A freshwater brain-eating amoeba known as Naegleria fowleri has recently killed a 11-year-old girl from South Florida. The girl, who contracted the parasite in July, died in a South Carolina hospital Friday.
Doctors believe that the young girl got the infection after swimming in a poorly sanitized river on a private property.
N. fowleri is known to trigger a rare disease called primary amoebic meningoencephalitis (PAM). In the U.S., there were only 37 documented PAM cases over the last decade. The amoeba can usually be found in pods, lakes, rivers, and streams when water temperatures rise.
People can get the tiny parasite in their system through their nose, researchers explained. Once it enters the nose, the amoeba can crawl up to the brain where it starts feeding on brain tissue. Once the amoeba reaches the brain chances of death jump to 97 percent. So far, only three patients were able to survive the condition.
ClinicProfunda, a pharmaceutical company from Orlando, has developed a drug that can treat the condition. The drug has helped two patients recover. The company’s chief executive explained that in such cases every hour is critical since the sooner a patient gets the drug, the higher his or her chances to survive are.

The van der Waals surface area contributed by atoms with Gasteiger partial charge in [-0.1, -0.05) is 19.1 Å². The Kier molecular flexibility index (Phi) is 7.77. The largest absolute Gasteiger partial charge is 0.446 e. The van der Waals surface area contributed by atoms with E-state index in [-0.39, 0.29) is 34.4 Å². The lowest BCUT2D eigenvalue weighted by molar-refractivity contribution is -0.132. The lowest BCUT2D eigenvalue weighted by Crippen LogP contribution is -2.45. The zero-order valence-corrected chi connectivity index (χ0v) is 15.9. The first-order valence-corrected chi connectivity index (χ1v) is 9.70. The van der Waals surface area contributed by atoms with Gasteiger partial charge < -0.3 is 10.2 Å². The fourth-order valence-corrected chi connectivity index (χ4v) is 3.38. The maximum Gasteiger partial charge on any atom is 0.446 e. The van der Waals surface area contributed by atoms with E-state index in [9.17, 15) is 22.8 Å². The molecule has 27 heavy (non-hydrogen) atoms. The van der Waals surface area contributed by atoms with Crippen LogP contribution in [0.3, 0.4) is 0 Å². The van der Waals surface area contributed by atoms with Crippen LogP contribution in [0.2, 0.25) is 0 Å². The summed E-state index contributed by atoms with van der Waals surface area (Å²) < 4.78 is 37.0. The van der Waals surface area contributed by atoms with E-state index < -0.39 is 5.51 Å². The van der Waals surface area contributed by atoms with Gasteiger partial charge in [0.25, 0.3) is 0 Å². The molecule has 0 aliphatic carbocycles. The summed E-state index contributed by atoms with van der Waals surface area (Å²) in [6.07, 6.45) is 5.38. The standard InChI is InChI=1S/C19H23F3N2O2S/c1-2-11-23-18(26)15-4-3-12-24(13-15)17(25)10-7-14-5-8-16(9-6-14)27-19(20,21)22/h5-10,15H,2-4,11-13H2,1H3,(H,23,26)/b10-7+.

But for Hannah Katherine it was too late. On Friday, her family announced that the girl has died despite doctors doing “everything in their power” to save her. In a heart-breaking Facebook post, the girl’s family members called for prayers for her soul and expressed their hope that she will “join the angels in heaven.”
The family said that they have been praying for a miracle all this time, while her mother said she has the feeling that Hannah is still with her, encouraging her to go through her day.
“My baby girl will always be with me.”
the grieving mother told reporters.
The family has so far raised more than $30,000 on the Go Fund Me site.
Between 2011 and 2015, the brain-eating parasite killed three kids in Australia. As a result, state authorities launched a campaign to raise awareness about the risks of the brain-devouring amoeba among population. Since there isn’t any cure yet, the campaign mainly focused on prevention.
According to the campaign, the amoeba can lurk in “untreated warm, water, above about 25 degrees.” Local communities are urged to sanitize the water and filter it especially if children play in it.
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